Grey market premium – what is it and where is it coming from
- A metric called grey market premium is popular with investors and traders – who try to predict if an IPO will provide them with listing gains or not.
- Google search trends show an increase in interest in ‘GMP’ during popular IPOs like LIC, Paytm, and Zomato, to name a few.
- But what exactly is grey market premium and how does it work?
AdvertisementBefore subscribing to an IPO, investors are now checking for grey market premiums or GMPs in addition to analyst recommendations and draft red herring prospectus (DRHPs).
Over the years, grey market premium has become a key metric to assess if an unlisted stock can provide the listing gains that most people hope for.
If you are wondering what exactly the grey market premium is and how it is determined, here’s a simple explainer.
What is grey market premium?
In simple terms, GMP is the amount of money at which shares trade in the grey market before being listed on the stock exchanges.
It is an indicator of how the shares might react on the listing day.
Here’s an example to explain this:
A company launches an initial public offering (IPO) and fixes an issue price of ₹100 per share. The grey market premium is ₹20 per share. This means that in the unofficial market, the expectations are that the stock will list at a price of around ₹120.
Investors who think an IPO is undervalued can buy the shares in unofficial markets at the predetermined prices, while sellers can book profits by selling above the issue price.
GMP, like stock prices, can change every day as per many factors just like an actual stock.
How is the grey market premium calculated?
Grey market premium is decided based on the demand and valuation of the stock. If there is high demand for a stock or the market sentiment is that the valuation is fair or inexpensive, then the grey market premium will be on the higher side. This suggests that the stock may get listed above its issue price.
Inversely, if the demand is low or the market sentiment is that the valuation is expensive, then the grey market premium can be low, zero or in the negative. If the GMP is negative, it suggests that the stock may get listed below its issue price.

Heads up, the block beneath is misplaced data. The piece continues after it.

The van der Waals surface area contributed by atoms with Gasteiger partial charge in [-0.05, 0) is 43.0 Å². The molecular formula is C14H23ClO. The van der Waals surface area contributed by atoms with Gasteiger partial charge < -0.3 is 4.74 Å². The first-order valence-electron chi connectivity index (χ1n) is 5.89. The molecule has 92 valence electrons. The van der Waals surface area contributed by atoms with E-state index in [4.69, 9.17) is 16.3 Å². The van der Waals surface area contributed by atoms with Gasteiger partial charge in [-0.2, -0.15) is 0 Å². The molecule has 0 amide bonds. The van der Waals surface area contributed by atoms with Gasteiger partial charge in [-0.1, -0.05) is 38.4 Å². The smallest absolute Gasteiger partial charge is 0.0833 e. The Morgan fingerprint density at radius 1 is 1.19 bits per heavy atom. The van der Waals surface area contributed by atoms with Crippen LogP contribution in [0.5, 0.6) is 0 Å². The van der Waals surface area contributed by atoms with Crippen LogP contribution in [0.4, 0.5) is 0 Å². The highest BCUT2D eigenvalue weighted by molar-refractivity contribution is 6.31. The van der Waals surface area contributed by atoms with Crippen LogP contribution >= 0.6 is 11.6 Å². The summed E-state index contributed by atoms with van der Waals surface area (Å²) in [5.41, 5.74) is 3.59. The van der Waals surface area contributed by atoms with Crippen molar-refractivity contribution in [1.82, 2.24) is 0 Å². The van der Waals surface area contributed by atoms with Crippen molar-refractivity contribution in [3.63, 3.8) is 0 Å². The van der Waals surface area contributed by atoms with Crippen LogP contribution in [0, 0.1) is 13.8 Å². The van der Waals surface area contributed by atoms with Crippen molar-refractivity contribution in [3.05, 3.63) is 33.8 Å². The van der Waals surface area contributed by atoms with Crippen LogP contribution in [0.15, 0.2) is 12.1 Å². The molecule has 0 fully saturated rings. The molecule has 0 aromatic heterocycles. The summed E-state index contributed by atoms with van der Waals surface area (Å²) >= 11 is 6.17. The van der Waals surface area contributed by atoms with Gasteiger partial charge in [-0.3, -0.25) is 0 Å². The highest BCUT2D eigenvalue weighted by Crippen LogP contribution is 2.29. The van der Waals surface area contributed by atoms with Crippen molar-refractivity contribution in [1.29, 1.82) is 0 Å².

Another factor that also impacts grey market premiums is the market sentiment – a bullish market has a positive influence on premiums, while a bearish market can dampen them.
It is worth pointing out that grey market premiums fluctuate and are just indicative. They are not a definite proof of how the stock will perform when it lists on the stock market.
What is a grey market for an IPO?
Grey markets are parallel secondary markets and work outside of the regulated stock exchanges. Grey markets have existed for a long time and have been known by different names like curb trading and ‘dabba’ trading.
A grey market for an IPO is an unofficial market. Participants place bids and offers on shares of companies before they are issued in an initial public offering (IPO).
These grey markets are run by operators or ‘brokers’ who mediate between buyers and sellers for a commission. These markets are also where the grey market premium is estimated, based on factors like demand and the valuation of the company, among others.
“Grey markets are generally run by a small set of individuals. All deals are based on mutual trust,” according to Edelweiss.
Who decides the grey market premium?
Grey market premium is determined by several factors like the demand and supply for a particular company’s stock, the market sentiments, the valuations of the company, its financial metrics and future prospects.
Since the buyers and sellers in the unlisted space remain anonymous, it is difficult to suggest any single party or factor as the one deciding the grey market premium. It is a function of multiple factors and parties.
Some of the people who sell shares in unlisted markets include employees who sell their vested employee stock ownership plan (ESOPs), and private clients who were allotted shares by the company before the IPO.
How to trade in the grey market?
Grey market trading, also known as ‘Dabba’ trading, requires the buyer and seller to be connected by a mediator or broker. These brokers are present in many major cities but they have to be located and contacted using word of mouth.
Since grey market trading is done outside the recognized stock exchanges, any trades done using this route are not authorised or regulated by the stock exchanges. The risk in such trades is high and there are no redressal mechanisms in place in case of frauds.
GMP track record for major IPOs in 2021 and 2022
Grey market premiums are not always accurate and, in many cases, they have proved to be either too optimistic or too pessimistic.
Here’s how GMP estimates have fared for the top IPOs of 2021 and 2022 by issue size:
|Company||Issue price||GMP||Est listing price||Actual listing price||Difference|
|One 97 Comm. (Paytm)||₹2,150||₹30||₹2,180||₹1,950||₹230|
|FSN E-comm. (Nykaa)||₹1,125||₹750||₹1,875||₹2,018||-₹143|
Source: IPOWatch, NSE
Apart from these, here are the top five stocks where the grey market premium was either too high or too low.
|Company||Overvalued %||Company||Undervalued %|
|Easy Trip Planners||35%||GR Infraprojects||23%|
|Shriram Properties||24%||Nureca Limited||28%|
|Krsnaa Diagnostics||21%||Sigachi Industries||45%|
Source: IPO Watch | Percentage calculated based on difference between estimated listing price and actual listing price
It is worth noting that out of 87 companies, there were 36 where the difference between the estimated listing price and the actual listing price was 5% or less.
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